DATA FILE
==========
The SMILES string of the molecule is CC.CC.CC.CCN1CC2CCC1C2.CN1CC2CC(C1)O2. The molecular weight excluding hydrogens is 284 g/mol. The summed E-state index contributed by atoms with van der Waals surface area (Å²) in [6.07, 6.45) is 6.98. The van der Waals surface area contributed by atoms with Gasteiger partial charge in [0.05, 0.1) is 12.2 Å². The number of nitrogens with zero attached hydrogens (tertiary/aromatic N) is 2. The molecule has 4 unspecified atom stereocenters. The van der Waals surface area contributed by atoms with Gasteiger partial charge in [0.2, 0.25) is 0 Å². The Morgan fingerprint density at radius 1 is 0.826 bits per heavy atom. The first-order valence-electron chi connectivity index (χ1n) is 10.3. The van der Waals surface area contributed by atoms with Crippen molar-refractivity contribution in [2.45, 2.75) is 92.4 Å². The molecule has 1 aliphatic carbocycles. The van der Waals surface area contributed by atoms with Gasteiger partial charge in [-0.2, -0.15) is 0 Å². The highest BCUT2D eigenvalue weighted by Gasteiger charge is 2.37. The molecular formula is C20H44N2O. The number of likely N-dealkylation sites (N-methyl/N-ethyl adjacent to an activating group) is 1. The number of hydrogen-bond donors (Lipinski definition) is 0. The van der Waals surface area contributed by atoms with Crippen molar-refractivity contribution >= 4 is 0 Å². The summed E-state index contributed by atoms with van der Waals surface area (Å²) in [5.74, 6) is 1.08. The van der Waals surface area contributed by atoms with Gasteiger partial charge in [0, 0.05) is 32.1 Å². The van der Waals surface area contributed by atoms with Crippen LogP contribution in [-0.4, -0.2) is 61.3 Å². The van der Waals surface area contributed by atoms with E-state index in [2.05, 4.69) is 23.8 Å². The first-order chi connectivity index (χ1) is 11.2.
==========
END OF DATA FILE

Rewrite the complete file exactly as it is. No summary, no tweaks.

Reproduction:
The SMILES string of the molecule is CC.CC.CC.CCN1CC2CCC1C2.CN1CC2CC(C1)O2. The molecular weight excluding hydrogens is 284 g/mol. The summed E-state index contributed by atoms with van der Waals surface area (Å²) in [6.07, 6.45) is 6.98. The van der Waals surface area contributed by atoms with Gasteiger partial charge in [0.05, 0.1) is 12.2 Å². The number of nitrogens with zero attached hydrogens (tertiary/aromatic N) is 2. The molecule has 4 unspecified atom stereocenters. The van der Waals surface area contributed by atoms with Gasteiger partial charge in [0.2, 0.25) is 0 Å². The Morgan fingerprint density at radius 1 is 0.826 bits per heavy atom. The first-order valence-electron chi connectivity index (χ1n) is 10.3. The van der Waals surface area contributed by atoms with Crippen molar-refractivity contribution in [2.45, 2.75) is 92.4 Å². The molecule has 1 aliphatic carbocycles. The van der Waals surface area contributed by atoms with Gasteiger partial charge in [-0.2, -0.15) is 0 Å². The highest BCUT2D eigenvalue weighted by Gasteiger charge is 2.37. The molecular formula is C20H44N2O. The number of likely N-dealkylation sites (N-methyl/N-ethyl adjacent to an activating group) is 1. The number of hydrogen-bond donors (Lipinski definition) is 0. The van der Waals surface area contributed by atoms with Crippen molar-refractivity contribution >= 4 is 0 Å². The summed E-state index contributed by atoms with van der Waals surface area (Å²) in [5.74, 6) is 1.08. The van der Waals surface area contributed by atoms with Gasteiger partial charge in [0, 0.05) is 32.1 Å². The van der Waals surface area contributed by atoms with Crippen LogP contribution in [-0.4, -0.2) is 61.3 Å². The van der Waals surface area contributed by atoms with E-state index in [2.05, 4.69) is 23.8 Å². The first-order chi connectivity index (χ1) is 11.2.